Fiery is the nature of the stars in the skies; fiery, too, is the substance of those on earth. But the fire in the skies can be seen with the eyes of the body, whereas this other fire is perceived by the eyes of the soul. He will baptize you with the Holy Spirit and with fire, says Matthew.

Do you wish to learn the names of these two kinds of stars? The stars of the firmament are called Orion, Arcturus, Evening Star, and Morning Star. Among the stars in our midst there is no evening star; all of them are stars of morning.” (St. John Chrysostom,   Ancient Christian Writers: Baptismal Instructions, pp 56-57)

Striving for the Kingdom

“At the same time, Paul is aware that he is not yet perfect, that he must continue to hasten toward the prize of the upward call of God (Philippians 3:14). Paul does not say that his growth in perfection requires his suffering. He says rather that his growth in perfection requires his striving. And he says that as one who strives he is one who has the righteousness of God and shares Christ’s sufferings. It is as a person ‘in’ Christ, righteous with God’s righteousness, suffering with Christ’s suffering, that he strives. This whole human package – the righteous sufferer – is who strives for the upward call of God.  Paul says that his perfection will be achieved by this striving of one who has been seized by Christ (3:12). Subsequent to this seizure, suffering is part of his makeup. Suffering is not an instrument of sanctification, except insofar as it is part of the condition of the whole ‘in’ Christ person. Paul directs his converts to strive in a similar way: ‘work out your own salvation with fear and quivering; for God is the one who energizes you both to will and to work for God’s good purpose.’ (2:12-13)” (L.Ann Jervis, At the Heart of the Gospel, p 52)

Zacchaeus: Desiring Spiritual Growth

The Parable of Zacchaeus   (Luke 19:1-10)

Then Jesus entered and passed through Jericho.  Now behold, there was a man named Zacchaeus who was a chief tax collector, and he was rich.  And he sought to see who Jesus was, but could not because of the crowd, for he was of short stature.  So he ran ahead and climbed up into a sycamore tree to see Him, for He was going to pass that way.  And when Jesus came to the place, He looked up and saw him, and said to him, “Zacchaeus, make haste and come down, for today I must stay at your house.”  So he made haste and came down, and received Him joyfully.  But when they saw it, they all complained, saying, “He has gone to be a guest with a man who is a sinner.”  Then Zacchaeus stood and said to the Lord, “Look, Lord, I give half of my goods to the poor; and if I have taken anything from anyone by false accusation, I restore fourfold.”  And Jesus said to him, “Today salvation has come to this house, because he also is a son of Abraham;  for the Son of Man has come to seek and to save that which was lost.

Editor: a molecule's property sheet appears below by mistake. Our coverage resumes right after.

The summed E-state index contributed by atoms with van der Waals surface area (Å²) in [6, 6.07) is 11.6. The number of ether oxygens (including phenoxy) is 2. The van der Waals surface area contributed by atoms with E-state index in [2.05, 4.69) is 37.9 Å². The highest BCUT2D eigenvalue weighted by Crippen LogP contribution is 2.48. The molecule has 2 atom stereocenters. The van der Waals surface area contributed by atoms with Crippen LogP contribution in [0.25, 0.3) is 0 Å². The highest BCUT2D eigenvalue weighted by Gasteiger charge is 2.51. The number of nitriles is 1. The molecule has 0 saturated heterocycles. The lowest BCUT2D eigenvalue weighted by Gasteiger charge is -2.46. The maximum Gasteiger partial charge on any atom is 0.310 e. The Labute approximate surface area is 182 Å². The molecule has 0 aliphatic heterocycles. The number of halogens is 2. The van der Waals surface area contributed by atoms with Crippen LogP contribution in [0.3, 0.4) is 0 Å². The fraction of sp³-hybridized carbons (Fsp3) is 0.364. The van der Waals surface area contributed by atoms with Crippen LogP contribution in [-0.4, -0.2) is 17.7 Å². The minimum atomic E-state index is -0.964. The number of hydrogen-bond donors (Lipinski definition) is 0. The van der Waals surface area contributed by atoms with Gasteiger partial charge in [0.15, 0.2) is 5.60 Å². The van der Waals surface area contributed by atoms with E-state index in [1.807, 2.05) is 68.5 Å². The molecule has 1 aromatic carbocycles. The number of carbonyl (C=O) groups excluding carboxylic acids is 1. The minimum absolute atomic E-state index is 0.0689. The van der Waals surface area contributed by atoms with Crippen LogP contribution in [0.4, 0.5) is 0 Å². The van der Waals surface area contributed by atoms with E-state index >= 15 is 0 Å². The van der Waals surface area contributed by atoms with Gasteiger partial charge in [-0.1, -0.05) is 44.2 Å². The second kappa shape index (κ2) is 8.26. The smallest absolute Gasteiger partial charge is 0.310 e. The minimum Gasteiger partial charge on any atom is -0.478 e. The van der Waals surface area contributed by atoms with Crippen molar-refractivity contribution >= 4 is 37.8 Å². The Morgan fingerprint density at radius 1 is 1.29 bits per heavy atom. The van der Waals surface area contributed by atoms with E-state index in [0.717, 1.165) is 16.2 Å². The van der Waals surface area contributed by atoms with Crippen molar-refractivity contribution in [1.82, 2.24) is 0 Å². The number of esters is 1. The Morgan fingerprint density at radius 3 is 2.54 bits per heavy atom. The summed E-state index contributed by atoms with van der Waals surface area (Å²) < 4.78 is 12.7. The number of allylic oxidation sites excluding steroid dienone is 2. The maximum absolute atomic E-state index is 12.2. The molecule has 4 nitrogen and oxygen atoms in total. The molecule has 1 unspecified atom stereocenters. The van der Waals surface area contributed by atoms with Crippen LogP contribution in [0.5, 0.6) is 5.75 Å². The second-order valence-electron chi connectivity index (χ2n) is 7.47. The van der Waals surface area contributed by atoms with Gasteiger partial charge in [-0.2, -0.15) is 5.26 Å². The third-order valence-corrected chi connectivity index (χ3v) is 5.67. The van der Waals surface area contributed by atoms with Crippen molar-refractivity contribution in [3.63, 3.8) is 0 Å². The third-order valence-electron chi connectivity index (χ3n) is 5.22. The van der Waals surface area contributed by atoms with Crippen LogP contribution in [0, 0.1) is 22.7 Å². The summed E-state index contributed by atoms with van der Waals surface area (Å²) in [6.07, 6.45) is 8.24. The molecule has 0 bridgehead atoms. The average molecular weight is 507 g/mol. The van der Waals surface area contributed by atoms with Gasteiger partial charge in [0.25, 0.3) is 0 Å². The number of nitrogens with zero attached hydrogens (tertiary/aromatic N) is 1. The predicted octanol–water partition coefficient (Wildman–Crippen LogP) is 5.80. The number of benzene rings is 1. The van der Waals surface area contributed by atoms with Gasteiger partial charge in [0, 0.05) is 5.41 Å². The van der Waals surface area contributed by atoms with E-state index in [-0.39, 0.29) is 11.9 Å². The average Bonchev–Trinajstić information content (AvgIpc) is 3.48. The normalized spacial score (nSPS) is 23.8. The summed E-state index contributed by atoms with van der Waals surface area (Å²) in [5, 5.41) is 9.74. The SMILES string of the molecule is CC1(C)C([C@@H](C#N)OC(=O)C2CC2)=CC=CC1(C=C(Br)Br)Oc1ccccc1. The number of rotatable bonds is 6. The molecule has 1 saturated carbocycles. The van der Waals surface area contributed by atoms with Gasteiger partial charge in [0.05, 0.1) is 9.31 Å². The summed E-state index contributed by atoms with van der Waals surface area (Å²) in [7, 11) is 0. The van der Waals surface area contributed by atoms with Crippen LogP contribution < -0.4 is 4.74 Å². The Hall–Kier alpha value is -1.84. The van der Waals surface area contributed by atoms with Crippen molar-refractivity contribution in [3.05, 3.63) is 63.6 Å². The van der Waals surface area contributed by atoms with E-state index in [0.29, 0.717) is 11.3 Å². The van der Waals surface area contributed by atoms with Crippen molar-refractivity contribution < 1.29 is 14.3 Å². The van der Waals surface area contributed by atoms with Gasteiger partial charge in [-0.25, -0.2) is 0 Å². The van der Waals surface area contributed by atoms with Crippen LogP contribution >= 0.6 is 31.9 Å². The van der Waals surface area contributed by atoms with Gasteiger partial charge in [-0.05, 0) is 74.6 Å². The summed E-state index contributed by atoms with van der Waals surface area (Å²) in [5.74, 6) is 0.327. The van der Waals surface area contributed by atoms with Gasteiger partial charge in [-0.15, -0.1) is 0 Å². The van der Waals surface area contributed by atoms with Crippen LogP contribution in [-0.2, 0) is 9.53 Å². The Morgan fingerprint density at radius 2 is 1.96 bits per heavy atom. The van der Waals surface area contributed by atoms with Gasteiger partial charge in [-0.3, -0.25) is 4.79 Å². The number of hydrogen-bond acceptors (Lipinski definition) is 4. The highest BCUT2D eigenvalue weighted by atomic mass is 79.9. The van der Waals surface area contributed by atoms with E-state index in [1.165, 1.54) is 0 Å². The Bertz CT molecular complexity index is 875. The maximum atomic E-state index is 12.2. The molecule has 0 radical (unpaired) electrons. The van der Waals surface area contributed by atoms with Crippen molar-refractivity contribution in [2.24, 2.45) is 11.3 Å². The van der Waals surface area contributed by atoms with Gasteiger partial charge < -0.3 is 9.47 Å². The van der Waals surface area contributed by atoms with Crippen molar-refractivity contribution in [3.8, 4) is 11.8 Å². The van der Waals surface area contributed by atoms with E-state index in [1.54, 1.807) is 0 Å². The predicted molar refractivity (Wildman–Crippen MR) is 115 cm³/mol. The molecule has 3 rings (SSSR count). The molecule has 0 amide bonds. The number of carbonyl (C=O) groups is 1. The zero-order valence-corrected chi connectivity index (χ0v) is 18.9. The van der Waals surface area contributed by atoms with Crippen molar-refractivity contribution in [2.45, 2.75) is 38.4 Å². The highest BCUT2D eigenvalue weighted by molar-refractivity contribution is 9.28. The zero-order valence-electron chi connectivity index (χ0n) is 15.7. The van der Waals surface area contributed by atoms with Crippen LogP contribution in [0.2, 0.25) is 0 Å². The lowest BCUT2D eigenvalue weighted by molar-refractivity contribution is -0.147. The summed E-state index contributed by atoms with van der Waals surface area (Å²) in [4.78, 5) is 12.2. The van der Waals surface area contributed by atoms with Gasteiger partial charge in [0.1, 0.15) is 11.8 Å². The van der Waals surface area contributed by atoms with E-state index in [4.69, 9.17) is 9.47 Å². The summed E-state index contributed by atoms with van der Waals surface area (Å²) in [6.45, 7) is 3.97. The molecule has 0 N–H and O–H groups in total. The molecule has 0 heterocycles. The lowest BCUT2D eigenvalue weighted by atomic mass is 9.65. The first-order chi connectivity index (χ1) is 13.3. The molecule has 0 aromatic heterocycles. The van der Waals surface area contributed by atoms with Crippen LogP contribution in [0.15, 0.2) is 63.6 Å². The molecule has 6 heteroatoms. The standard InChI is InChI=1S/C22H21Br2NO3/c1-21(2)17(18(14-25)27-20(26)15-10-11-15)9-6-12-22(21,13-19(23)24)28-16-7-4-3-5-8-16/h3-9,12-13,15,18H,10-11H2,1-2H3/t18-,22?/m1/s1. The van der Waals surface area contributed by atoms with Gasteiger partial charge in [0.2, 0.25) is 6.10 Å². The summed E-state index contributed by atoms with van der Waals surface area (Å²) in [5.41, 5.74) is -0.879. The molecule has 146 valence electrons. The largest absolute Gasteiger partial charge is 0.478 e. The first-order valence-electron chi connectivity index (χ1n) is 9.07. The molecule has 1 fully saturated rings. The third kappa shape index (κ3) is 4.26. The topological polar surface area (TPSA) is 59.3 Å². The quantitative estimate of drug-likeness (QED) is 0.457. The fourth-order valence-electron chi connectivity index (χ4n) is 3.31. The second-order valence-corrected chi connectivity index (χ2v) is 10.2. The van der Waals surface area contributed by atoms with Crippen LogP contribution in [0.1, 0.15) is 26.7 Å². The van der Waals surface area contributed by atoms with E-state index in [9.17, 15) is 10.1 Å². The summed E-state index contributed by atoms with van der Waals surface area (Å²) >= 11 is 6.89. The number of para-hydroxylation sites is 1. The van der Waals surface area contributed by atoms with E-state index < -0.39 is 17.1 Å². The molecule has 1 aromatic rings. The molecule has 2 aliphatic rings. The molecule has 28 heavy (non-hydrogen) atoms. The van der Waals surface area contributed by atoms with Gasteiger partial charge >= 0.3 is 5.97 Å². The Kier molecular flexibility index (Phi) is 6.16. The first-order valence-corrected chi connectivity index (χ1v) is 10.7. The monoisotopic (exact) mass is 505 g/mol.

Fr. Alexander Schmemann (d. 1983) remarks:

“The very first announcement of Lent is made the Sunday on which the Gospel lesson about Zacchaeus (Lk. 19:1-10) is read. It is the story of a man who was too short to see Jesus but who desired so much to see Him that he climbed up a tree. Jesus responded to his desire and went to his house. Thus the theme of this first announcement is desire. Man follows his desire. One can even say that man is desire, and this fundamental psychological truth about human nature is acknowledged by the Gospel: ‘Where your treasure is,’ says Christ, ‘there shall your heart be.’   A strong desire overcomes the natural limitations of man; when he passionately desires something he does things of which ‘normally’ he is incapable. Being ‘short’, he overcomes and transcends himself. The only question, therefore, is whether we desire the right things, whether the power of desire in us is aimed at the right goal, or whether – in the words of the existentialist atheist, Jean Paul Sartre – man is a ‘useless passion.’ Zacchaeus desired the ‘right thing’; he wanted to see and approach Christ. He is the first symbol of repentance, for repentance begins as the rediscovery of the deep nature of all desire: the desire for God and His righteousness, for the true life. Zacchaeus is ‘short’ – petty, sinful and limited – yet his desire overcomes all this. It ‘forces’ Christ’s attention; it brings Christ to his home. Such, then, is the first announcement, the first invitation: ours is to desire that which is deepest and truest in ourselves, to acknowledge the thirst and hunger for the Absolute which is in us whether we know it or not, and which, when we deviate from it and turn our desires away, makes us indeed a ‘useless passion.’ And if we desire deeply enough, strongly enough, Christ will respond.” (Great Lent, pp 17-18)